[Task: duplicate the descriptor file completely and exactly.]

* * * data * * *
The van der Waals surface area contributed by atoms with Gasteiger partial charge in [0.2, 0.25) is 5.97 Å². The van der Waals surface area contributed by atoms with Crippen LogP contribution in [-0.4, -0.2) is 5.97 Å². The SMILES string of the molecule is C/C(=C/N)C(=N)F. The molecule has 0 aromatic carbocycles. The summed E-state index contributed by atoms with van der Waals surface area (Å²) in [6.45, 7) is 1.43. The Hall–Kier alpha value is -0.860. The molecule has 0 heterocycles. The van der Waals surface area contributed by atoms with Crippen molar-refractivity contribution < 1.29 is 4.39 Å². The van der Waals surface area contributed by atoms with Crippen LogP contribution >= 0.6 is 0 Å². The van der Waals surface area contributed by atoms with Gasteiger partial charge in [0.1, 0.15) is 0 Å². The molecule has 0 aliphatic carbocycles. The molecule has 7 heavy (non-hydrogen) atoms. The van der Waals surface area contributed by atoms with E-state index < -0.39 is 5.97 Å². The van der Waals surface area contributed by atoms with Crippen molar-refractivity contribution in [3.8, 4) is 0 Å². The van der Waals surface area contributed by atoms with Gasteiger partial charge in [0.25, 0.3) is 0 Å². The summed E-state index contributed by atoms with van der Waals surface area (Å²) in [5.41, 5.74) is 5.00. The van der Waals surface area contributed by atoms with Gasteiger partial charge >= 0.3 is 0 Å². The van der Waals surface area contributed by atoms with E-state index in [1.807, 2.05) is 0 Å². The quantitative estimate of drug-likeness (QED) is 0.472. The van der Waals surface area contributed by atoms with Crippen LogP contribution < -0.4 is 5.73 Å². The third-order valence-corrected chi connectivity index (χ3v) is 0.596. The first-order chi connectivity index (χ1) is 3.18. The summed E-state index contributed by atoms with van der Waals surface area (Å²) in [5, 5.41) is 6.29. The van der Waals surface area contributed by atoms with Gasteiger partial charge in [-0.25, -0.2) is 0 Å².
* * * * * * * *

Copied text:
The van der Waals surface area contributed by atoms with Gasteiger partial charge in [0.2, 0.25) is 5.97 Å². The van der Waals surface area contributed by atoms with Crippen LogP contribution in [-0.4, -0.2) is 5.97 Å². The SMILES string of the molecule is C/C(=C/N)C(=N)F. The molecule has 0 aromatic carbocycles. The summed E-state index contributed by atoms with van der Waals surface area (Å²) in [6.45, 7) is 1.43. The Hall–Kier alpha value is -0.860. The molecule has 0 heterocycles. The van der Waals surface area contributed by atoms with Crippen molar-refractivity contribution < 1.29 is 4.39 Å². The van der Waals surface area contributed by atoms with Crippen LogP contribution >= 0.6 is 0 Å². The van der Waals surface area contributed by atoms with Gasteiger partial charge in [0.1, 0.15) is 0 Å². The molecule has 0 aliphatic carbocycles. The molecule has 7 heavy (non-hydrogen) atoms. The van der Waals surface area contributed by atoms with E-state index < -0.39 is 5.97 Å². The van der Waals surface area contributed by atoms with Crippen molar-refractivity contribution in [3.8, 4) is 0 Å². The van der Waals surface area contributed by atoms with Gasteiger partial charge in [0.25, 0.3) is 0 Å². The summed E-state index contributed by atoms with van der Waals surface area (Å²) in [5.41, 5.74) is 5.00. The van der Waals surface area contributed by atoms with Gasteiger partial charge >= 0.3 is 0 Å². The van der Waals surface area contributed by atoms with E-state index in [1.807, 2.05) is 0 Å². The quantitative estimate of drug-likeness (QED) is 0.472. The van der Waals surface area contributed by atoms with Crippen LogP contribution < -0.4 is 5.73 Å². The third-order valence-corrected chi connectivity index (χ3v) is 0.596. The first-order chi connectivity index (χ1) is 3.18. The summed E-state index contributed by atoms with van der Waals surface area (Å²) in [5, 5.41) is 6.29. The van der Waals surface area contributed by atoms with Gasteiger partial charge in [-0.25, -0.2) is 0 Å².